Review: Punk 57 by Penelope Douglas (2016)


My Rating: 3 stars                                          Read: 3/6/2017

Lists: Best Romance Novel List


  • My Romance Challenge


“We were perfect together. Until we met.”


I can’t help but smile at the words in her letter. She misses me.

In fifth grade, my teacher set us up with pen pals from a different school. Thinking I was a girl, with a name like Misha, the other teacher paired me up with her student, Ryen. My teacher, believing Ryen was a boy like me, agreed.

It didn’t take long for us to figure out the mistake. And in no time at all, we were arguing about everything. The best take-out pizza. Android vs. iPhone. Whether or not Eminem is the greatest rapper ever…

And that was the start. For the next seven years, it was us.

Her letters are always on black paper with silver writing. Sometimes there’s one a week or three in a day, but I need them. She’s the only one who keeps me on track, talks me down, and accepts everything I am.

We only had three rules. No social media, no phone numbers, no pictures. We had a good thing going. Why ruin it?

Until I run across a photo of a girl online. Name’s Ryen, loves Gallo’s pizza, and worships her iPhone. What are the chances?

F*ck it. I need to meet her.

I just don’t expect to hate what I find.


He hasn’t written in three months. Something’s wrong. Did he die? Get arrested? Knowing Misha, neither would be a stretch.

Without him around, I’m going crazy. I need to know someone is listening. It’s my own fault. I should’ve gotten his number or picture or something.

He could be gone forever.

Or right under my nose, and I wouldn’t even know it.


This book came to my attention because it’s on the Goodreads Choice Awards for 2016 list in the Romance category. In addition, the Goodreads stats of over 13,000 ratings and an average rating of 4.24 is pretty impressive. So I thought I’d give it a shot.

Let’s see what the popular kids like to read….

First, this is definitely a YA romance book. Not because of a lack of sex. There’s actually quite a lot of sex in the book, and intensely detailed sex at that. But the book takes place in high school and revolves around the themes of bullying and wanting to be “a popular kid” in a Lifetime movie kind of way. I must admit that it’s been long enough since I’ve been in high school that the theme didn’t really grab me. The book felt like “Mean Girls” done as a romance novel.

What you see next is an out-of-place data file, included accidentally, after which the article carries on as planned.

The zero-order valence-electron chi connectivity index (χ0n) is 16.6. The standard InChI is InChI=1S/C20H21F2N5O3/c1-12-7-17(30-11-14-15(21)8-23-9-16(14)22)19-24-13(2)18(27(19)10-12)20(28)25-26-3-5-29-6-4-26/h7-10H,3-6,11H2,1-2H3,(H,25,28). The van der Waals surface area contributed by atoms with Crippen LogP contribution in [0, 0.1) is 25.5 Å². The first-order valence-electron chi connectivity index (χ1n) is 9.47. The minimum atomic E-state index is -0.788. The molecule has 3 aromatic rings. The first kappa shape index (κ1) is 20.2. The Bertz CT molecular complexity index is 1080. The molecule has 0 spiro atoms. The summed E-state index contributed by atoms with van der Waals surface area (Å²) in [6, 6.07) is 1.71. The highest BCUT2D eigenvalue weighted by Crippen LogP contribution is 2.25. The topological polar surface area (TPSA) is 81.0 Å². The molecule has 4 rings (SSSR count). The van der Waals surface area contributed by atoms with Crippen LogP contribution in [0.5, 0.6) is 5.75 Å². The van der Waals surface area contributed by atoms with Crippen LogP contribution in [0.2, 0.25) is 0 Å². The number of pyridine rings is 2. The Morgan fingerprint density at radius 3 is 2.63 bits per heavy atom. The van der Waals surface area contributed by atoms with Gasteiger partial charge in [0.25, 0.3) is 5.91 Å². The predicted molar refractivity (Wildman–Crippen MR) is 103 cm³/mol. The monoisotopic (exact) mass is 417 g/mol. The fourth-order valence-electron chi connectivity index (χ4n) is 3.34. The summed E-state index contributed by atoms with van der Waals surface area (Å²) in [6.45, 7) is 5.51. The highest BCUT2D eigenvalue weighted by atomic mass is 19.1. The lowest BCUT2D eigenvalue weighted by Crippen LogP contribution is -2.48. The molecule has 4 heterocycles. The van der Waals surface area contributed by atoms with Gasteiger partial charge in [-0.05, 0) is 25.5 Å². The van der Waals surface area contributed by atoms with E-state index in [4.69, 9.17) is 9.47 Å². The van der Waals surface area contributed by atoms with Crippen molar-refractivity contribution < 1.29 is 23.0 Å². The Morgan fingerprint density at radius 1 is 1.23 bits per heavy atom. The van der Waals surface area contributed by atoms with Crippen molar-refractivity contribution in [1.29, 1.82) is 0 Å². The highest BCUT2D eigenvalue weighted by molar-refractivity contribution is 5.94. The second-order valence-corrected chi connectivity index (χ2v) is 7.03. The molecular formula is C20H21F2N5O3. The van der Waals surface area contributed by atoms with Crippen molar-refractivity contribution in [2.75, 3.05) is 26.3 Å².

It was difficult to like the female protagonist, Ryen, who was a mean girl. The author writes in lots of backstory about how Ryen was bullied when she was young and so decided to become a mean girl herself in order to be popular. However, the ‘poor me’ fell a little flat, and the choices she made were fairly repellent all the same. Also, it’s extremely simplistic to say you either have to be a cruel bully yourself or be unpopular. No, that’s not really true. Plenty of people skate a middle line in high school, get along quite well with a small group of friends, or are popular without being mean. So I didn’t have a lot of sympathy for Ryen.

However, it’s the plot of the novel that Ryen, a mean girl, is disliked by the hero, Misha, precisely because she is mean. So I have to give the book some slack in that regard and I grit my teeth a bit through Ryen 1.0. By the end of the book, Ryen finally ditches the cool kids (or rather, she is ditched by them) and she sticks up for the bullied kid. Character growth, man. Gotta love it.

Beyond that issue, however, the book was entertaining. I can see why it would be very popular with a YA audience. Just like a Lifetime movie, all the tropes are here — the horrible jock who goes through girls like Kleenex, the gay bff, the nasty slutty girl, the bullied kid. The things I particularly liked about the book were not those things, however. I liked the idea of the vandalism–that someone at the school is spray-painting lyrics and what passes for teenaged wisdom around the school. And the romance plotline also held my interest. There was a bit of a hurt/comfort thing going on with Misha, who had a personal tragedy. I liked him much better than Ryen as a character.

I also kept reading because I wanted to see Ryen redeem herself and see the other mean kids get their comeuppance, which the author delivered. Uh, revenge is sweet. Guess I’m just a mean girl at heart.

Note: What the heck was up with Misha’s mother? Her motivations are never explained and seemed to clash with her profession and role as a protector of one of the mean kids, so it felt off to me, like it was done for a rug-pull moment without much logic. I wish that had been expanded upon in a more realistic way.

Book Links:




Leave a Reply

Fill in your details below or click an icon to log in: Logo

You are commenting using your account. Log Out / Change )

Twitter picture

You are commenting using your Twitter account. Log Out / Change )

Facebook photo

You are commenting using your Facebook account. Log Out / Change )

Google+ photo

You are commenting using your Google+ account. Log Out / Change )

Connecting to %s